At least, that was Jerry’s focus. Remember, only one player wins. I was quite content with us seizing the high value areas – sounded like an excellent plan to me. And I was quite happy for Jerry to spend my resources on Civic Action and build up support. The problem was, what I’d really like to do after that is use my Govern special activity to, erm, redirect that aid. I can understand why Jerry thinks a new school is a good idea, really I can. But frankly, I think it’s clear that the long term security interests of the country would be better served by ensuring the loyalty of the local governor. For example, by building him a swimming pool.
One of the uses of Govern is to convert Support into Patronage, which boosts my score but reduces Jerry’s. The problem was that Jerry had deployed bases into each of these high value areas, and the presence of a concentration of troops and international advisers makes redirecting the aid impossible. Thus, I found my goals forcibly subordinated to his.
He did do some useful things, like winning a massive battle in Kandahar against Judith’s Taliban – I think Judith was shocked when she realised just how much damage massed coalition troops could do.
But overall, my big strategic error was to fight the enemy too much. That sounds like a ridiculous statement in a game about a war.
But remember my victory conditions: seize Control of as much population as possible, and get as much Patronage as possible. Nowhere in there does it say “kill the Taliban”. In fact, you’ll note that nobody has an objective requiring them to fight the enemy. Inevitably it happens – a lot – but it’s easy to get carried away with the total body count.
Smash the Taliban or extort the Warlords?
At one point, a couple of fortuitous events gave Judith quite a lot of opposition. From memory, the Pashtun population who make up most of the populace in southern Afghanistan were worried that my Government would erode their political dominance, and started backing the Taliban. Jerry’s pilots then helped matters by getting the grid co-ordinates the wrong way round and dropping an airstrike on a wedding.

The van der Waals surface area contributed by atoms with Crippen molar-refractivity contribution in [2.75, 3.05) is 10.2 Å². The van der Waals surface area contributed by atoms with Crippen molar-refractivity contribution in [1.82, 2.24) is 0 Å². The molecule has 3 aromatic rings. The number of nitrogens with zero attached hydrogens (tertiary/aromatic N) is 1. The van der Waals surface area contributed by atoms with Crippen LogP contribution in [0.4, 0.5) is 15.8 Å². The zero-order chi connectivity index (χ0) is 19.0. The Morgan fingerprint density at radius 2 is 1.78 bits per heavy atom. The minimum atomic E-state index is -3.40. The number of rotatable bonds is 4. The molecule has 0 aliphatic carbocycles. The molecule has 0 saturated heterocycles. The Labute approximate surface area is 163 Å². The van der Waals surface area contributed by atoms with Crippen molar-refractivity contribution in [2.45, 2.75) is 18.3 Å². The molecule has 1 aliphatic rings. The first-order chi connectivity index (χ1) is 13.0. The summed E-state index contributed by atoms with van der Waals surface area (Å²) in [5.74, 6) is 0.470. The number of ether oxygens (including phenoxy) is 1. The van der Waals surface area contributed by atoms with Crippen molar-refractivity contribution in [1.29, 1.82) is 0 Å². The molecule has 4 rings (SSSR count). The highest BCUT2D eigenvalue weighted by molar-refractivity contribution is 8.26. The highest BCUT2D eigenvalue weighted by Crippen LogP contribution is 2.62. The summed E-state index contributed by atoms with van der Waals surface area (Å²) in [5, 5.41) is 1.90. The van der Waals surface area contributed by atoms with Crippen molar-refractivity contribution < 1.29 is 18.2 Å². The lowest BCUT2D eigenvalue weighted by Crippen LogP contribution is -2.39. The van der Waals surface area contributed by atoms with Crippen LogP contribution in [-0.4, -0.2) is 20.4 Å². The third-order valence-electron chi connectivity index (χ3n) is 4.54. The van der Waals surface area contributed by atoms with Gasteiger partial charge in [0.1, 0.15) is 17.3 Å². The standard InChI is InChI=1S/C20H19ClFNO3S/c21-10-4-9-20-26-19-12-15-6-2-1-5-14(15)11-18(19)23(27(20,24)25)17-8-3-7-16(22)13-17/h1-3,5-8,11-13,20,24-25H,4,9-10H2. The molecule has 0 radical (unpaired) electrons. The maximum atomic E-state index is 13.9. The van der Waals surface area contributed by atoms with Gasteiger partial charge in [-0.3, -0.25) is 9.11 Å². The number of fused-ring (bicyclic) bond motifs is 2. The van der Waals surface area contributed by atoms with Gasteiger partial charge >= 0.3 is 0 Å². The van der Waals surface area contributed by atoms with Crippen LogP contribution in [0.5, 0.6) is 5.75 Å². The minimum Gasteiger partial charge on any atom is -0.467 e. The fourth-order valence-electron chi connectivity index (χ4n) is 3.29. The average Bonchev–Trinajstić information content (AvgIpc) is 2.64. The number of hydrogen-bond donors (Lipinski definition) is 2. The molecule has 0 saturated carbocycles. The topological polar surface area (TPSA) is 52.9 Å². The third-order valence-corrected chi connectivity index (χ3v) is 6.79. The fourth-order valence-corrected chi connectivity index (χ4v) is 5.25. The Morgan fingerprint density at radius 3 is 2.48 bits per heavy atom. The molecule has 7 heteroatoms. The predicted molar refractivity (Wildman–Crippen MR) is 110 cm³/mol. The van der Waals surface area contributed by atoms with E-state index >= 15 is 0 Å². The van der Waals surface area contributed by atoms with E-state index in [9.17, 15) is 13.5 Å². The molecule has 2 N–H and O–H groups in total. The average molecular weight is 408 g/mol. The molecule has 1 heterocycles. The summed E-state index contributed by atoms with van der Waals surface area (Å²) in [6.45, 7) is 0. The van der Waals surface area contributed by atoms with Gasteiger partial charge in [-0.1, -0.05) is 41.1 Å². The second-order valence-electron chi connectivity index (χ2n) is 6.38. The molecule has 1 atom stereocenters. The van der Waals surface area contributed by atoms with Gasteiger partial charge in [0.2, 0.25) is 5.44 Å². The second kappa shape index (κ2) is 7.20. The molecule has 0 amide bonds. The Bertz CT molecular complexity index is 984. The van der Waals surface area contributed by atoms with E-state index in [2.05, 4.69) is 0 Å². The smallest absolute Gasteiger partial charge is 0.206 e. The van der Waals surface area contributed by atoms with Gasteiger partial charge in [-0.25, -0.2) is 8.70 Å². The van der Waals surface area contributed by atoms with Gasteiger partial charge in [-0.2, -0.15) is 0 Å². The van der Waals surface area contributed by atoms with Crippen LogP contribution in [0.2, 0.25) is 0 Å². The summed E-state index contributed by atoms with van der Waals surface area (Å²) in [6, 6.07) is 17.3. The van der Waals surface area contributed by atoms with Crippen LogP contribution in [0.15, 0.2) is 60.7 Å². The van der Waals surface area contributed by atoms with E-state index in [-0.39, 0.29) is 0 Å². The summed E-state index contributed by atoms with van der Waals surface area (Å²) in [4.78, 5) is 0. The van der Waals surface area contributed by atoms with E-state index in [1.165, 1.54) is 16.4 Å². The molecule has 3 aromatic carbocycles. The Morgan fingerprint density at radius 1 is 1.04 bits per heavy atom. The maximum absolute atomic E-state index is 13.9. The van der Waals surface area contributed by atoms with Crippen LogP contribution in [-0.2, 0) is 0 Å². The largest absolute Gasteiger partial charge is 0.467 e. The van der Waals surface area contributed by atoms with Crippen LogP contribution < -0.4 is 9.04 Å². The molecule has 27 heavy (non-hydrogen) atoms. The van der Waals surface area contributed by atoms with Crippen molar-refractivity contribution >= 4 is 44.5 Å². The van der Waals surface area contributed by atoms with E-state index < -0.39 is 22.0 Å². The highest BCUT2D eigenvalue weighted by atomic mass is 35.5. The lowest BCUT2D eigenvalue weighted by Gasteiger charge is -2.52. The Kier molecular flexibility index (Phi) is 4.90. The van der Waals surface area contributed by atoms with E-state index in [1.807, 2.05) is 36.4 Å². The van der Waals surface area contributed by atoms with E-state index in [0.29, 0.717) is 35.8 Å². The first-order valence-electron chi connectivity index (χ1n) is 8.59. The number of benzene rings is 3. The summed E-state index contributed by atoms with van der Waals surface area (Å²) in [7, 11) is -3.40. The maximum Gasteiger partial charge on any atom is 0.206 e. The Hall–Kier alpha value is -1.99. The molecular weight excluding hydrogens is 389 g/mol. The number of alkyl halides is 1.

Suddenly, her Taliban were perilously close to victory.
I’d assembled a decent task force of troops in Kabul, who I’d intended to use to sweep north into Balkh and take control of Paul’s opium fields there. The plan was to threaten him to pay me protection money not to burn them down until he refused; and then to use my Eradicate special activity to wipe them out and claim a whole load of additional Aid from Jerry’s international backers. Mwahaha.
However, Judith’s surge put me in a panic; she was very close to the victory line, and I knew a Propaganda round was coming up soon, and with it the opportunity to claim victory. I felt I had to try and do something to try and reduce Judith’s score, and knocking off one of her bases seemed like the fastest option. There were a couple of likely candidates looking exposed in the south in Zabol and Paktika. However, I didn’t want to completely give up on my idea of harassing Paul…
“Paul, this massive stack of troops is either going to go North and burn down your farms, or South to kick Judith’s door in. How much would you like to pay me to go South?”
One brief negotiation (or if you prefer, bribe) later, my troops rolled south to threaten Judith’s bases.
First problem; I settled for only 2 resources. Way too small a bribe. The Warlords might be lacking in forces, but after a few rounds of Trafficking, they have cash coming out of their ears. I should have held his feet to the fire much more.
Second problem; my troops are, bluntly, useless without Coalition troops leading them. I split my troops to try and cover both bases, and wound up taking neither. I should have either barracked Jerry into committing some of his troops to lead the way, or just refused to deal with it and pursued my own objectives up north.
Victory and Defeat
Eventually, my over-enthusiastic support of Jerry paid off for him; he timed his Surge out to perfection, pulling all of his troops out of country immediately before a propaganda round. Mission accomplished, he gets to pose on an aircraft carrier flight deck with the banner, while I’m left holding the bag in an irritatingly democratic Afghanistan.
Afterwards we all settled down to some authentically Afghan goat courtesy of Becky (which I gather she’s already blogged about).
Overall, I’m absolutely hooked on A Distant Plain, and I’ll be buying Fire in the Lake (same company, but set in the Vietnam war) as soon as it comes back into print.
The rules are quick to pick up but produce an impressive amount of strategic depth, and GMT games have done an excellent job of distilling what you need to know out of the rule-book. Each player gets an A4 sheet which lists all of their possible operations and special activities; and lots more of the rules regarding victory conditions, what happens in the Propaganda rounds, and the sequence of play are right there on the board for you to see.
The event cards do an excellent job of making you feel like you’re fighting over Afghanistan rather than an abstract fictional country; and the interplay and constantly shifting alliances among the factions means you’re never quite sure who to trust.
I’ll hopefully be running the game again in a month or so, and (buying and) running Fire in the Lake soon as well!
Well done if you made it this far, and thanks for reading!